SEO is the practice of running activity on and off your website to push it up to the top search results for keywords that are important to your line of business. With the goal of driving relevant web traffic to your site. Now, it might sound a little crude, but its what it all boils down to. So why should you care? Money and branding, that’s why. SEO is the highest ROI marketing channel.
That’s a big statement so let’s examine it further.
SEO, the highest ROI Marketing Channel
Other marketing channels require outright and continuous investment to make an impact and generate sales.
PPC, media buying, social advertising, affiliate marketing, etc. are all included in this blanket statement. And each year they become less efficient as users get blinder to ads and regulation tightens in the European Union and across the pond.
The behavior of users has also changed significantly since the dawn of the search engine.
Previously and up until relatively recently, companies would bombard potential clients with advertisements to get their value propositions across.
And it was the most creative, interesting and relatable ads that would hold a place in the minds and hearts of consumers.
With the dawn of search engines like Google, Bing, Yahoo and many more, people started looking for what they needed on search engines instead of billboards and banners. And why is this important?
People trust position 1 on Google.
No amount of budget and branding can compete with the trust people associate with the top search results in Google, for the solutions they are actively searching for.
If your brand or site is not there, you are missing out on the most crucial part of the buying process. Research.
When you rank on keywords relevant to your business, people find your brand organically. While searching for a solution which your product or service satisfies.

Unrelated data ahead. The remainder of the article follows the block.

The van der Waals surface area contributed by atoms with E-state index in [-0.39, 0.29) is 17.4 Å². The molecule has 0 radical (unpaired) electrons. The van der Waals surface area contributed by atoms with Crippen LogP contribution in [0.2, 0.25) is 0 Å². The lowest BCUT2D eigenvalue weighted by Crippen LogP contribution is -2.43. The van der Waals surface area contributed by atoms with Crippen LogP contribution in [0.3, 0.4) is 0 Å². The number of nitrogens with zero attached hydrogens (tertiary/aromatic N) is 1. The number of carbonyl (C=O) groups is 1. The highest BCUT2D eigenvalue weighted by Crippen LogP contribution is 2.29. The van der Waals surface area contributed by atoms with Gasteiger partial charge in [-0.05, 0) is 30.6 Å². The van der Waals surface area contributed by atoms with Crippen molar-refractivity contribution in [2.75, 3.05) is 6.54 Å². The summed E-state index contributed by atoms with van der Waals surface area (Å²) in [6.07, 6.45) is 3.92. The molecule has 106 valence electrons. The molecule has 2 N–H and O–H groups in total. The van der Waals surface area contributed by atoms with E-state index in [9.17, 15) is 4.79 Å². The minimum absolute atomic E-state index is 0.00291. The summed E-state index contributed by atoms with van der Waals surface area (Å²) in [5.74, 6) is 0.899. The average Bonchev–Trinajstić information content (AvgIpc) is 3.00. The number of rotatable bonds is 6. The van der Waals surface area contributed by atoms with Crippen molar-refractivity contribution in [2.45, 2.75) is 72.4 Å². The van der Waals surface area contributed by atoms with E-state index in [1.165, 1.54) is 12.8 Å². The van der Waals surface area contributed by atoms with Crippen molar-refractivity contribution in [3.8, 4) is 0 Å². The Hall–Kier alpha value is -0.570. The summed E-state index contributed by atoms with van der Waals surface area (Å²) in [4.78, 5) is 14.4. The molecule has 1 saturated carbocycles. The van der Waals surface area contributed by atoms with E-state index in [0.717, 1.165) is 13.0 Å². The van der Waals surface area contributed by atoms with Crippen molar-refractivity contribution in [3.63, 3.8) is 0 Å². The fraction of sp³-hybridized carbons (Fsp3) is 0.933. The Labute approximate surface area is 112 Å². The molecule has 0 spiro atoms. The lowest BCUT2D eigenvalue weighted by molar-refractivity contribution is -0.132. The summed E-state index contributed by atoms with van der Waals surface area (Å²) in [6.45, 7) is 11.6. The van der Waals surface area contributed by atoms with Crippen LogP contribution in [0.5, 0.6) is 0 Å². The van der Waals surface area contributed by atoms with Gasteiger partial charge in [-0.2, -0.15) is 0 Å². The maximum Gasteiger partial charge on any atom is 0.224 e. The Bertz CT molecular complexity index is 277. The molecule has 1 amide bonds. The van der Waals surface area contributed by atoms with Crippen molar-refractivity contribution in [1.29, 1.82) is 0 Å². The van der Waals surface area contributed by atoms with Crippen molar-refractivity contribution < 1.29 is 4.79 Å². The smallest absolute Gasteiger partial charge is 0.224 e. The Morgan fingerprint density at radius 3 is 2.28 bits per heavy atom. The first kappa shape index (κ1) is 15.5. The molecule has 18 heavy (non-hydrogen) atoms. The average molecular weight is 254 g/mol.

That means that if you rank for the right keywords and provide your web visitors with the right experience, product or service, you get quality leads and purchases, at a low price.
SEO Isn’t Free so What are You Going to Spend Money on?
ROI means the return on investment, which means that you had to invest some money to get ranked on keywords in the first place. So where should you spend your money while implementing an SEO strategy?
- Your product or service: If you have a crappy product or provide an ok service, you’ve already lost. Great products and services sell themselves, so make sure that yours, are on point.
- Website tech foundation: WordPress websites and standard hosting just doesn’t cut it anymore. People have no patience. Your site needs to load quickly, wherever your customer is and on whatever device or internet connection they may have.
- Website design, imagery and UX: Following on the previous point, each page on your site needs to have the reason the user clicked in mind. Information and processes need to flow as smoothly and effortlessly as possible, from any device.
- Content: Quality is what keeps people on your site for longer and builds trust. You can work with agencies, but internal content writers generate better content and in the long run, will be cheaper.
- Off-page signals: Social signals, backlinks, PR & if you’re into the darker side of SEO, PBN’s, forum links and much more. In highly competitive niches, this is where the bulk of your money will go.
- Your brand: In SEO people really underestimate this part, but it’s one of the most important weapons in your SEO arsenal and many times, the only real way you can differentiate yourself when the competition is just as good as you are.